She is one of the various characters receiving an extravagantly calligraphed letter saying only “I know what you did”. Among them are Mr Jelly, the clown with a thousand hands, Mr Lomax, a wealthy blind recluse ready to anything to make his collection of beany toys whole with Snappy the Crocodile, a dwarf with an embarrassing past in porn who might have telekinetic powers, and a man-child obsessed with serial killers, living with his mother.

The first episode establishes the blackmail plot and the five leads each in turn are given a more specific treatment on the course of an episode The seventh and last episode wraps up the season in a tight bundle of absurdity.

Nonsense abounds, from a Clown Court straight from a Lewis Carroll nightmare to obese siamese twins being “the foe of E-Bay”, with some The Avengers (the British one featuring John Steed) set pieces and multiple movie quotes. You hardly have time to recover from a The Omen staircase death parody that a giant teddy bear scares a nurse in the ICU, then there is a musical montage on an amputee clown trying on prosthetic hands. It’s relentless.

One particular episode is lifted from Sir Alfred Hitchcock’s The Rope and is filmed in one single take around a Queen Ann wood chest hiding a corpse. It’s brilliant. The last episode plays like Murder by Death, the American 1976 spoof on the old dark house genre. Cherry on the cake: there is a second season, that one keeps for later. Cherry on the cherry: the same authors have penned a third season of Inside Number 9, which they present as “more horrific”. One can’t wait to both laugh and be horrified!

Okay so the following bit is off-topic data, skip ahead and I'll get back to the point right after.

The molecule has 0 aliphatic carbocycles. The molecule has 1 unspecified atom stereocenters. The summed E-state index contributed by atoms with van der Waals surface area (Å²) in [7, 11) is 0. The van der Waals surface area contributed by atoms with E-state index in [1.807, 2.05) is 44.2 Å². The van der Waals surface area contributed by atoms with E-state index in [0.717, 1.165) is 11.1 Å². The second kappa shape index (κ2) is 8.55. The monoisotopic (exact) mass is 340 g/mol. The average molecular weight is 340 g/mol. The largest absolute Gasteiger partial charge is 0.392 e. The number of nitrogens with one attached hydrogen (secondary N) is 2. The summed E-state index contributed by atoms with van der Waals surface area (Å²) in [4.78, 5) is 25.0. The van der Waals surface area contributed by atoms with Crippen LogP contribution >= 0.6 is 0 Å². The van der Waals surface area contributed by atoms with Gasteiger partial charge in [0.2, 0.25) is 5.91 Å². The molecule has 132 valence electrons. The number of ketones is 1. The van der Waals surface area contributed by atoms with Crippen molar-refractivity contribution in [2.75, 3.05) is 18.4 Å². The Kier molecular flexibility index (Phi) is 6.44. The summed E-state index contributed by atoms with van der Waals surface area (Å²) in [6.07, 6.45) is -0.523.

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Fed Up (2014)

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MONEY    Monstrometer4
LONELINESS   Monstrometer1
BOREDOM    Monstrometer1
FEAR    Monstrometer4
TIME   Monstrometer3


School Food Is Good Food.

A trailer for the collapse of the United States under its own obesity during the first half of the 21st century, Fed Up is a nightmare. Produced and voiced over by Katie Couric, this documentary is serious investigative work, crammed with interviews of politicians (including Bill Clinton), a few representatives of the food industry, scientists and obese teenagers who sure are the most distraught of the lot, considering they are the victims of a deeply sick system who has conditioned them to crave for sugar since they were toddlers. Feeling like a dystopian movie? Look no further, the future is happening right now.

Four facts will help you measure up what’s at stake here:

  •  Sugar is eight times as addictive as cocaine.
  • There are for the first time in history more obese people than starving people on the planet.
  • After intense lobbying from Schwan, a corporation producing 70% of industrial pizza consumed in the US, it was made official in 2012 that pizza was indeed a vegetable.
  • 51% of the US population is either obese or TOFI ‘Thin Outside, Fat Inside”, meaning they present the same metabolic symptoms than obese people, namely diabetes and an excessive fat ratio.

What happened to the tobacco industry at the end of the 20th century might be a glimmer of hope for those who revolt at the idea of their children being enslaved by the Sugar Lobby to eat always more; if nothing is done 95% of the US population will be overweight in the space of a generation. And it won’t stop here, as the middle East and North Africa face the same problem.

“In truth I had no idea what the truth was”, concludes one of the obese teenagers, demonstrating how solipsistic is a system in which a government subsidises an industry while launching programmes to lessen the impact said industry has on public health. These acrobatics have lasted for the last 40 years, and it’s a matter of time before the balls come tumbling down. Scarier than any horror movie, Fed Up makes one want to rage against the machine. But no one was fat in The Matrix, right?